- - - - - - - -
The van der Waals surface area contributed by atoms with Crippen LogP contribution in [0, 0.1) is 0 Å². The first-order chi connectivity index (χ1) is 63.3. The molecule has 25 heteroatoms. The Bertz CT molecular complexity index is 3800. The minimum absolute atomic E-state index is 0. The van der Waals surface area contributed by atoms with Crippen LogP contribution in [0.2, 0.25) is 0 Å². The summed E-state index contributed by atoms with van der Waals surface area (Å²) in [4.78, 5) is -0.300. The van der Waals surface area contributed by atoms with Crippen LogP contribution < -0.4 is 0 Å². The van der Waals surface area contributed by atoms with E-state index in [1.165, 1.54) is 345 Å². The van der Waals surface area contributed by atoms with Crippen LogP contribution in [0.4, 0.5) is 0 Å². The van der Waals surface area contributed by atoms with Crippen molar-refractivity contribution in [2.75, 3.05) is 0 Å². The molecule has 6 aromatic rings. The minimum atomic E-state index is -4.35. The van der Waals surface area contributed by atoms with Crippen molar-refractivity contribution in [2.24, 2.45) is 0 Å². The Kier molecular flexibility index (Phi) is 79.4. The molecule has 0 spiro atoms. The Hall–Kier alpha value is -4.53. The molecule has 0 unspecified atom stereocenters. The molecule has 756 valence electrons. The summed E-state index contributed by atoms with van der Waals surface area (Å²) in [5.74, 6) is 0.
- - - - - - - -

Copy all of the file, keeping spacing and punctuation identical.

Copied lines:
The van der Waals surface area contributed by atoms with Crippen LogP contribution in [0, 0.1) is 0 Å². The first-order chi connectivity index (χ1) is 63.3. The molecule has 25 heteroatoms. The Bertz CT molecular complexity index is 3800. The minimum absolute atomic E-state index is 0. The van der Waals surface area contributed by atoms with Crippen LogP contribution in [0.2, 0.25) is 0 Å². The summed E-state index contributed by atoms with van der Waals surface area (Å²) in [4.78, 5) is -0.300. The van der Waals surface area contributed by atoms with Crippen LogP contribution < -0.4 is 0 Å². The van der Waals surface area contributed by atoms with E-state index in [1.165, 1.54) is 345 Å². The van der Waals surface area contributed by atoms with Crippen LogP contribution in [0.4, 0.5) is 0 Å². The van der Waals surface area contributed by atoms with Crippen molar-refractivity contribution in [2.75, 3.05) is 0 Å². The molecule has 6 aromatic rings. The minimum atomic E-state index is -4.35. The van der Waals surface area contributed by atoms with Crippen molar-refractivity contribution in [2.24, 2.45) is 0 Å². The Kier molecular flexibility index (Phi) is 79.4. The molecule has 0 spiro atoms. The Hall–Kier alpha value is -4.53. The molecule has 0 unspecified atom stereocenters. The molecule has 756 valence electrons. The summed E-state index contributed by atoms with van der Waals surface area (Å²) in [5.74, 6) is 0.